Experts Confident Trump-Kim Summit Will Happen, but Don’t Expect Breakthroughs
Experts attending a Shanghai forum said that the planned U.S.-North Korea summit will inevitably occur, although disagreements on a detailed road map for denuclearization and the removal of U.S. forces from the Korean Peninsula may prevent any major deal in the near future.
The diplomatic situation was discussed by university scholars and defense officials from China, the U.S., South Korea and Japan during Shanghai Forum 2018, which kicked off Saturday.
The unprecedented planned summit between U.S. President Donald Trump and North Korean leader Kim Jong Un has captured the world’s attention with its recent diplomatic ups and downs. Trump apparently scrapped the June 12 Singapore summit on May 24, citing “tremendous anger and open hostility” in Pyongyang’s recent statement. However, the talks were later salvaged, with Trump reversing his position and dispatching a team to North Korea to prepare for the summit.
Graham Allison, former professor at the Belfer Center for Science and International Affairs at Harvard University, told the session that even if the summit doesn’t happen on June 12, it will definitely be held this summer. He suggests “taking Trump seriously but not literally,” as some of his statements are just political tactics based on his own philosophy.
The pair will likely reach an agreement about nuclear weapons on the Korean Peninsula, but are unlikely to deal with human rights abuses in North Korea, Allison added.
Geunwook Lee, professor at the Department of Political Science at Seoul’s Sogang University, however, was less optimistic about the notion that an agreement on denuclearization will result from the Trump-Kim summit. Lee’s main concern was Pyongyang’s trustworthiness and the two sides’ differing interpretations of what “denuclearization” means.
“Reaching a consensus on the key issue of ‘denuclearization’ between North and South Korea is difficult,” Lee said. “North Korea has stressed the denuclearization of the entire peninsula, including South Korea's existing nuclear facilities and the U.S. nuclear security umbrella. However, the U.S. and South Korea believe that ‘denuclearization’ should only be limited to North Korea and is unrelated to South Korea.”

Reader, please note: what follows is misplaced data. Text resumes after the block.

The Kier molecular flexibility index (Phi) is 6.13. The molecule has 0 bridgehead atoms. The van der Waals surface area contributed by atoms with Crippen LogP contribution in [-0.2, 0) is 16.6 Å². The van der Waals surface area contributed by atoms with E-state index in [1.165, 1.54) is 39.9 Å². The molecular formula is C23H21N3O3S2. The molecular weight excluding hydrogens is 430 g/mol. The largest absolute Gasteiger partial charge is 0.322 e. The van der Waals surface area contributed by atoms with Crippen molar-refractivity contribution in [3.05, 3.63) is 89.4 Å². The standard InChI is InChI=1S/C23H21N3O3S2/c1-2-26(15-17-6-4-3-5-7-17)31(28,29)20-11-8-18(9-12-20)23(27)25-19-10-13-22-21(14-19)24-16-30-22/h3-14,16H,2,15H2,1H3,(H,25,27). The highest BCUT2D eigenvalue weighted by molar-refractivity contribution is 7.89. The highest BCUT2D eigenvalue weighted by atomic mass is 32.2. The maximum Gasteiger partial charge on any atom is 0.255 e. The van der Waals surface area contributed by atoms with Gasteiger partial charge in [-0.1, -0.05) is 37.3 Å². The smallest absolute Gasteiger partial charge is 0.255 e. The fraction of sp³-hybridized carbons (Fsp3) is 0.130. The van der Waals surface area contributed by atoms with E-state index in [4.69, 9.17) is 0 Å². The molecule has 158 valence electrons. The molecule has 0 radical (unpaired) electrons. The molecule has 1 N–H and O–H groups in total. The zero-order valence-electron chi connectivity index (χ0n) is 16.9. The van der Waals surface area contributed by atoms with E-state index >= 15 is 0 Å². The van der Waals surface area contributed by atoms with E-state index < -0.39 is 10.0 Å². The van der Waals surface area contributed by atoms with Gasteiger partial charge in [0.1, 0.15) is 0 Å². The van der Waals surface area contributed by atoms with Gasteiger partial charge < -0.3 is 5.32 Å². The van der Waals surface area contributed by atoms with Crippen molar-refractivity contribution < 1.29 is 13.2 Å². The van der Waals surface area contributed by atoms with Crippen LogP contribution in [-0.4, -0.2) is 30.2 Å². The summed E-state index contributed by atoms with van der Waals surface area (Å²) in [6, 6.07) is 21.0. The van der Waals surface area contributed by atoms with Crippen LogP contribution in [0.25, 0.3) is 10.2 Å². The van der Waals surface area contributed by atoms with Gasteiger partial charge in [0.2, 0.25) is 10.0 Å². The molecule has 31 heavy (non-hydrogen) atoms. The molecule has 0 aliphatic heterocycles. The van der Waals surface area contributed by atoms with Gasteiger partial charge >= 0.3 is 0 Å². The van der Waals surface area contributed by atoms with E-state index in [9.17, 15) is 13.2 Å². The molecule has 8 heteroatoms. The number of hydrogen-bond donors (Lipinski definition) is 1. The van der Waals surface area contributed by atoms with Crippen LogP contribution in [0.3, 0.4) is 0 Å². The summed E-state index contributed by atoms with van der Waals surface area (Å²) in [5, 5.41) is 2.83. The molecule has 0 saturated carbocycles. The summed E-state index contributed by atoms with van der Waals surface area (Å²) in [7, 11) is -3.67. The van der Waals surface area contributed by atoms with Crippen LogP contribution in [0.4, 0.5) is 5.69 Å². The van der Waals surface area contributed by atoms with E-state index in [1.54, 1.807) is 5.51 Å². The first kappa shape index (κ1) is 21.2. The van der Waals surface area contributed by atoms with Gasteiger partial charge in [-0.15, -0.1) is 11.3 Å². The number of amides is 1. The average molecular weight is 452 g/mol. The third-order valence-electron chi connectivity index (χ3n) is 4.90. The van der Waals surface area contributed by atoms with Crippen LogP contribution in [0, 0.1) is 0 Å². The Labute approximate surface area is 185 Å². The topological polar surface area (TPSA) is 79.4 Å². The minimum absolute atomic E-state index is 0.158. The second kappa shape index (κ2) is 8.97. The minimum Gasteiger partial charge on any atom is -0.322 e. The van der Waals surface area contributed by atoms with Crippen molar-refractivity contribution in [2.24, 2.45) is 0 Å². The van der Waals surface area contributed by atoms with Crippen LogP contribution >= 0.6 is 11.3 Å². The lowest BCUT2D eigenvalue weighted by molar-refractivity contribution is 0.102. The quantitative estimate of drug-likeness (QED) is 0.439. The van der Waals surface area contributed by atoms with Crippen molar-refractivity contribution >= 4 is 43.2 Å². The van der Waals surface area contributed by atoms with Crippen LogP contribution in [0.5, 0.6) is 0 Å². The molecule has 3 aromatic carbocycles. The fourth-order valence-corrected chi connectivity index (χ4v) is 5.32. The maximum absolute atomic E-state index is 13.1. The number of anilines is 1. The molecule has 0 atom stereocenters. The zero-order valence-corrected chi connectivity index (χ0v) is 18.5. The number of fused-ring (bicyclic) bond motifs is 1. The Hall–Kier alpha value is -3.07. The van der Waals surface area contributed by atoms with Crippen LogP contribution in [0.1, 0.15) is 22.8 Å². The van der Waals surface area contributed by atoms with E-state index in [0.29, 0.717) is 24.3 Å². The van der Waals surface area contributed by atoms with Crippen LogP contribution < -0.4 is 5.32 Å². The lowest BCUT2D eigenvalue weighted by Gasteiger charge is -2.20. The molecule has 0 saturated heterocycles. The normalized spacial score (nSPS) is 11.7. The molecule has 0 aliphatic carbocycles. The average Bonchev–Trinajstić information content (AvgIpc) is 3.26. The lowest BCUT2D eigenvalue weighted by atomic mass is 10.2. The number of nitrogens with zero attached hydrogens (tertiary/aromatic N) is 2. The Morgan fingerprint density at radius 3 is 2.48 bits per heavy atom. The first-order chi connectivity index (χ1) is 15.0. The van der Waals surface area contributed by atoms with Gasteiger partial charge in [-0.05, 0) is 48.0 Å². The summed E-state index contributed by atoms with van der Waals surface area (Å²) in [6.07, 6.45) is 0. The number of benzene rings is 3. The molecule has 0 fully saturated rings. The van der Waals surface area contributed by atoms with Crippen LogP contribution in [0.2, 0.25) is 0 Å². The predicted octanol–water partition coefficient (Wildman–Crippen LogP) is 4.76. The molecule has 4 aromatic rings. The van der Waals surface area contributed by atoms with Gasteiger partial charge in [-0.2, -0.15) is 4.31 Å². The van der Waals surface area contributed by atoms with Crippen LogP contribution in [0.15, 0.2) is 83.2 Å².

North Korea and the U.S. also have different views on the “peace agenda,” Lee added. North Korea believes that only a peace treaty involving the withdrawal of U.S. troops from the peninsula would be effective, while the South Koreans see the signing of a document as sufficient in itself.
Lee suggested that both the North Korean military and the U.S. forces in South Korea should see a 20% to 30% reduction and that the two sides should build trust over the course of more interactions.
Da Wei, assistant president of Beijing’s University of International Relations, argues that the Trump administration lacks credibility and changes policies too frequently, which makes it difficult to reach a consensus.
“Geopolitical competition between China and the U.S. exists, but attention should be paid to the environment of competition, which is an open system,” Da argued.
Strategic competition and trade friction between China and the U.S. engender unpredictability in all of northeast Asia, said Eiichi Katahara, director of International Exchange and Libraries at the National Institute for Defense Studies under the Japanese Ministry of Defense.
The situation concerns Japan as it challenges the sustainable development of Japan-US relations, and the country hopes the likelihood of a Sino-U.S. conflict can be reduced. Katahara proposed that Japan should work with China in persuading the U.S. to change its international trade policy, while establishing multilateral crisis management mechanisms in the security domain.
Despite their different perspectives, all the four experts agreed that the Korean Peninsula could become a flashpoint for Sino-U.S. tensions and all parties should work hard together to prevent the occurrence of open conflict.
Contact reporter Leng Cheng (email@example.com)
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